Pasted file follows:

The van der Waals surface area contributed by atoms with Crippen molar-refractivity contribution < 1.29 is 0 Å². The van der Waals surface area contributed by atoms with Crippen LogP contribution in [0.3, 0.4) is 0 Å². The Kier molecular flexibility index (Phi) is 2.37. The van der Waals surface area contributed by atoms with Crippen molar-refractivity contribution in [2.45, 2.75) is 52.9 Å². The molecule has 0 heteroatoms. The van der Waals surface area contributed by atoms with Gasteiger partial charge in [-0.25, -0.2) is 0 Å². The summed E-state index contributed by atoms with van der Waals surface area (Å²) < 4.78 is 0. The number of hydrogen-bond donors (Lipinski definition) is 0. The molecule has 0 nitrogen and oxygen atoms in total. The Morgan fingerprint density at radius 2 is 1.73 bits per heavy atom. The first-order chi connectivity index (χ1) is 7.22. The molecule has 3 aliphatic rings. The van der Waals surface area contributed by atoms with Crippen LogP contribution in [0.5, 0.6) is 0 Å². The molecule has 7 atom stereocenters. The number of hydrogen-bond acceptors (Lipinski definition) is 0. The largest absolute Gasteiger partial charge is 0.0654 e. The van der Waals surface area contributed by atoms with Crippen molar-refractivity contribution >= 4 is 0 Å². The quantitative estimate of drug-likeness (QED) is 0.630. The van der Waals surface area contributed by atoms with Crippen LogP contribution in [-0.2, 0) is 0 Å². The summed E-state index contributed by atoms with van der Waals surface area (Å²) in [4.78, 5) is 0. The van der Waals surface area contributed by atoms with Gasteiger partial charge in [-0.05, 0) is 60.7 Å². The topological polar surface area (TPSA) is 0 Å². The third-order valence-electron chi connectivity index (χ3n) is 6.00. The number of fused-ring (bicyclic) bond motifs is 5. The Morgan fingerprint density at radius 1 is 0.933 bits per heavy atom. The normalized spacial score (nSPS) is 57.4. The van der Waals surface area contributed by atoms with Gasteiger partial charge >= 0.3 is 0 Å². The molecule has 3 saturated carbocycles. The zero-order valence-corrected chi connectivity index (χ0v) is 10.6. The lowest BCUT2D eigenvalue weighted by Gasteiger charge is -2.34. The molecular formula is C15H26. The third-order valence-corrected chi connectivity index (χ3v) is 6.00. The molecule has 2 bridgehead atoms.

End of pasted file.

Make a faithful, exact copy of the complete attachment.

The van der Waals surface area contributed by atoms with Crippen molar-refractivity contribution < 1.29 is 0 Å². The van der Waals surface area contributed by atoms with Crippen LogP contribution in [0.3, 0.4) is 0 Å². The Kier molecular flexibility index (Phi) is 2.37. The van der Waals surface area contributed by atoms with Crippen molar-refractivity contribution in [2.45, 2.75) is 52.9 Å². The molecule has 0 heteroatoms. The van der Waals surface area contributed by atoms with Gasteiger partial charge in [-0.25, -0.2) is 0 Å². The summed E-state index contributed by atoms with van der Waals surface area (Å²) < 4.78 is 0. The number of hydrogen-bond donors (Lipinski definition) is 0. The molecule has 0 nitrogen and oxygen atoms in total. The Morgan fingerprint density at radius 2 is 1.73 bits per heavy atom. The first-order chi connectivity index (χ1) is 7.22. The molecule has 3 aliphatic rings. The van der Waals surface area contributed by atoms with Crippen LogP contribution in [0.5, 0.6) is 0 Å². The molecule has 7 atom stereocenters. The number of hydrogen-bond acceptors (Lipinski definition) is 0. The largest absolute Gasteiger partial charge is 0.0654 e. The van der Waals surface area contributed by atoms with Crippen molar-refractivity contribution >= 4 is 0 Å². The quantitative estimate of drug-likeness (QED) is 0.630. The van der Waals surface area contributed by atoms with Crippen LogP contribution in [-0.2, 0) is 0 Å². The summed E-state index contributed by atoms with van der Waals surface area (Å²) in [4.78, 5) is 0. The van der Waals surface area contributed by atoms with Gasteiger partial charge in [-0.05, 0) is 60.7 Å². The topological polar surface area (TPSA) is 0 Å². The third-order valence-electron chi connectivity index (χ3n) is 6.00. The number of fused-ring (bicyclic) bond motifs is 5. The Morgan fingerprint density at radius 1 is 0.933 bits per heavy atom. The normalized spacial score (nSPS) is 57.4. The van der Waals surface area contributed by atoms with Gasteiger partial charge >= 0.3 is 0 Å². The molecule has 3 saturated carbocycles. The zero-order valence-corrected chi connectivity index (χ0v) is 10.6. The lowest BCUT2D eigenvalue weighted by Gasteiger charge is -2.34. The molecular formula is C15H26. The third-order valence-corrected chi connectivity index (χ3v) is 6.00. The molecule has 2 bridgehead atoms.